the discovery of self

the start of a journey

the end of wishing you could…

                                 …and finally doing.

16 September 2012

My hope is that you will all one day find a place like this, where you can settle in and feel free to be yourself – as you were created, in all the ways that make you unique.

xo, me

The Wonder of Discovery: Squam Part One

“We get one story, you and I, and one story alone. It would be a crime not to venture out, wouldn’t it?

It might be time for you to go. It might be time to change, to shine out.

I want to repeat one word for you: Leave.

Roll the word around on your tongue for a bit. It is a beautiful word isn’t it? So strong and forceful, the way you have always wanted it to be. And you will not be alone. You have never been alone. Don’t worry. Everything will still be here when you get back. It is you who will have changed.” – Donald Miller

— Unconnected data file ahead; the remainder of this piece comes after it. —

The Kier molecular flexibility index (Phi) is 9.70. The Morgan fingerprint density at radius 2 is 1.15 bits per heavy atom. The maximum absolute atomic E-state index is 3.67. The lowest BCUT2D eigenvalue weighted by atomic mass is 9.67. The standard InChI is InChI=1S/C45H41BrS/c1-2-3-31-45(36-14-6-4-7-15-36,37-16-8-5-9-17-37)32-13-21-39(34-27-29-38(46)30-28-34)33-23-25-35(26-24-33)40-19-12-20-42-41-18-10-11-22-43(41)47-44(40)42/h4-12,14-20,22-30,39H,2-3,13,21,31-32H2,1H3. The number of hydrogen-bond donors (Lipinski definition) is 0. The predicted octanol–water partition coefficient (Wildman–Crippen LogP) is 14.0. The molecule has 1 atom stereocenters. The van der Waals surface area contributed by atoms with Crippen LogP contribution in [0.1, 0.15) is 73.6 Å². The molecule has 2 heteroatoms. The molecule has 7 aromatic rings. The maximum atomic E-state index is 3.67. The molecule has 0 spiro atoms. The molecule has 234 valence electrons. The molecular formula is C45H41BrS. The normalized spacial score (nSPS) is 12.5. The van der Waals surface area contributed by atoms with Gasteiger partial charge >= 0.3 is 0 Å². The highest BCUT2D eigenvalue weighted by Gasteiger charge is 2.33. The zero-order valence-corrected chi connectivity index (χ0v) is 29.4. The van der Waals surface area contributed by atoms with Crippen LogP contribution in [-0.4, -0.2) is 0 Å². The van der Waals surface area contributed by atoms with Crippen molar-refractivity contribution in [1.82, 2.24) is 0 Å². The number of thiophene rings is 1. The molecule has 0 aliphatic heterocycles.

I’m perpetually good at categorizing myself with really crippling words. I tell myself that I’m not adventurous. That I’m not brave. That I’m not an artist. I like to hide behind the comfort of the safe little life I’ve been creating for myself, but I’m realizing that I’m tired of telling myself about the things I am not (which are false, by the way), and I’m terrified of the thought that I really might be creating a small life. So I’m doing something about it.

Last week, I took Don’s advice and I left. I packed my bags and I flew across the country to spend five days in the woods of New Hampshire at Squam Art Workshops

Not knowing a soul, I took a step of faith and ran from my comfort zone into a world completely unlike my boxed, neat little existence. And yet, in a way, it wasn’t so unlike me. I take more risks than I realize, though I tell myself and others that I’m not much of a risk-taker. Regardless of the stories I tell myself (true or otherwise), there I was on the other side of the country with a large group of strangers, and as I was trying not to panic, I recalled this advice: “Strangers are merely friends you haven’t met yet.”